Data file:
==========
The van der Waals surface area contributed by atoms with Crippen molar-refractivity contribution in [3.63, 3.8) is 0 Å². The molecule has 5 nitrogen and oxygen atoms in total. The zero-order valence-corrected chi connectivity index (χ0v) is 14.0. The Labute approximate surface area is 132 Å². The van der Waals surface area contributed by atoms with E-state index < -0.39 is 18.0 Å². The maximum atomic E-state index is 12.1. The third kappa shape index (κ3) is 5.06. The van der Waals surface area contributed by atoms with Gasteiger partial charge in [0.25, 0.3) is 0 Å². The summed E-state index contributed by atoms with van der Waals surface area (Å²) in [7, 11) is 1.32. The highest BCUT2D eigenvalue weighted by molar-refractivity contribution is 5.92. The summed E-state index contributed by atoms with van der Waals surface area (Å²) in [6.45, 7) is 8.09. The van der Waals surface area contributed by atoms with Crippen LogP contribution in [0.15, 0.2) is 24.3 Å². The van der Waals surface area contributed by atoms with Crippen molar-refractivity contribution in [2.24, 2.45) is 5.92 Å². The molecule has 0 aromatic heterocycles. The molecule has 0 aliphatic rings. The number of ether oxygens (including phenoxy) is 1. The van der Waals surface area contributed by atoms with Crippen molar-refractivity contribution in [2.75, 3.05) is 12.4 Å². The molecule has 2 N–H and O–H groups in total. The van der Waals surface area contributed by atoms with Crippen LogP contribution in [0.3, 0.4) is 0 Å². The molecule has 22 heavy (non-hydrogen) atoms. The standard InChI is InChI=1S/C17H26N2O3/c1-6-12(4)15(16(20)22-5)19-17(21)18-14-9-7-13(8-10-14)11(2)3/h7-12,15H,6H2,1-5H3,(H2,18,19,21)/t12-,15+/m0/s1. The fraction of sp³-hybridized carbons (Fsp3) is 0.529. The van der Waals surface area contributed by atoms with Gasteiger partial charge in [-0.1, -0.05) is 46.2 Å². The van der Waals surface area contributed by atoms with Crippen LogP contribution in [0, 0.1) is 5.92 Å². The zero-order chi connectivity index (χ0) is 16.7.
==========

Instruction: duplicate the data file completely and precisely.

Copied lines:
The van der Waals surface area contributed by atoms with Crippen molar-refractivity contribution in [3.63, 3.8) is 0 Å². The molecule has 5 nitrogen and oxygen atoms in total. The zero-order valence-corrected chi connectivity index (χ0v) is 14.0. The Labute approximate surface area is 132 Å². The van der Waals surface area contributed by atoms with E-state index < -0.39 is 18.0 Å². The maximum atomic E-state index is 12.1. The third kappa shape index (κ3) is 5.06. The van der Waals surface area contributed by atoms with Gasteiger partial charge in [0.25, 0.3) is 0 Å². The summed E-state index contributed by atoms with van der Waals surface area (Å²) in [7, 11) is 1.32. The highest BCUT2D eigenvalue weighted by molar-refractivity contribution is 5.92. The summed E-state index contributed by atoms with van der Waals surface area (Å²) in [6.45, 7) is 8.09. The van der Waals surface area contributed by atoms with Crippen LogP contribution in [0.15, 0.2) is 24.3 Å². The van der Waals surface area contributed by atoms with Crippen molar-refractivity contribution in [2.24, 2.45) is 5.92 Å². The molecule has 0 aromatic heterocycles. The molecule has 0 aliphatic rings. The number of ether oxygens (including phenoxy) is 1. The van der Waals surface area contributed by atoms with Crippen molar-refractivity contribution in [2.75, 3.05) is 12.4 Å². The molecule has 2 N–H and O–H groups in total. The van der Waals surface area contributed by atoms with Crippen LogP contribution in [0.3, 0.4) is 0 Å². The molecule has 22 heavy (non-hydrogen) atoms. The standard InChI is InChI=1S/C17H26N2O3/c1-6-12(4)15(16(20)22-5)19-17(21)18-14-9-7-13(8-10-14)11(2)3/h7-12,15H,6H2,1-5H3,(H2,18,19,21)/t12-,15+/m0/s1. The fraction of sp³-hybridized carbons (Fsp3) is 0.529. The van der Waals surface area contributed by atoms with Gasteiger partial charge in [-0.1, -0.05) is 46.2 Å². The van der Waals surface area contributed by atoms with Crippen LogP contribution in [0, 0.1) is 5.92 Å². The zero-order chi connectivity index (χ0) is 16.7.